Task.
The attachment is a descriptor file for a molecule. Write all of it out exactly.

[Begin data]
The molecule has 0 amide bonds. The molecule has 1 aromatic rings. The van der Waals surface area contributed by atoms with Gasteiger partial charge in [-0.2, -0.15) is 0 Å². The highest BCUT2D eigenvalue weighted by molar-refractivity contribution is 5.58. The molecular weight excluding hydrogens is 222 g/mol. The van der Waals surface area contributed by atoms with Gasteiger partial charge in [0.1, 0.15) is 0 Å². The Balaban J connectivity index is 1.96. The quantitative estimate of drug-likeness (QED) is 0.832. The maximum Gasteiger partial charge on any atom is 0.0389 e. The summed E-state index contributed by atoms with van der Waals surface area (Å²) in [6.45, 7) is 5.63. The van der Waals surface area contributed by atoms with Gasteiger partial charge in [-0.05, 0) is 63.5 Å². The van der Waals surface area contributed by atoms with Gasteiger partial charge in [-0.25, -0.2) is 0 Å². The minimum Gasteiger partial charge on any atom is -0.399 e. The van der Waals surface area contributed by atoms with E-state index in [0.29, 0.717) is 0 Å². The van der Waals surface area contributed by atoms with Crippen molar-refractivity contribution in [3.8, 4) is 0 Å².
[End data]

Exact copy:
The molecule has 0 amide bonds. The molecule has 1 aromatic rings. The van der Waals surface area contributed by atoms with Gasteiger partial charge in [-0.2, -0.15) is 0 Å². The highest BCUT2D eigenvalue weighted by molar-refractivity contribution is 5.58. The molecular weight excluding hydrogens is 222 g/mol. The van der Waals surface area contributed by atoms with Gasteiger partial charge in [0.1, 0.15) is 0 Å². The Balaban J connectivity index is 1.96. The quantitative estimate of drug-likeness (QED) is 0.832. The maximum Gasteiger partial charge on any atom is 0.0389 e. The summed E-state index contributed by atoms with van der Waals surface area (Å²) in [6.45, 7) is 5.63. The van der Waals surface area contributed by atoms with Gasteiger partial charge in [-0.05, 0) is 63.5 Å². The van der Waals surface area contributed by atoms with Gasteiger partial charge in [-0.25, -0.2) is 0 Å². The minimum Gasteiger partial charge on any atom is -0.399 e. The van der Waals surface area contributed by atoms with E-state index in [0.29, 0.717) is 0 Å². The van der Waals surface area contributed by atoms with Crippen molar-refractivity contribution in [3.8, 4) is 0 Å².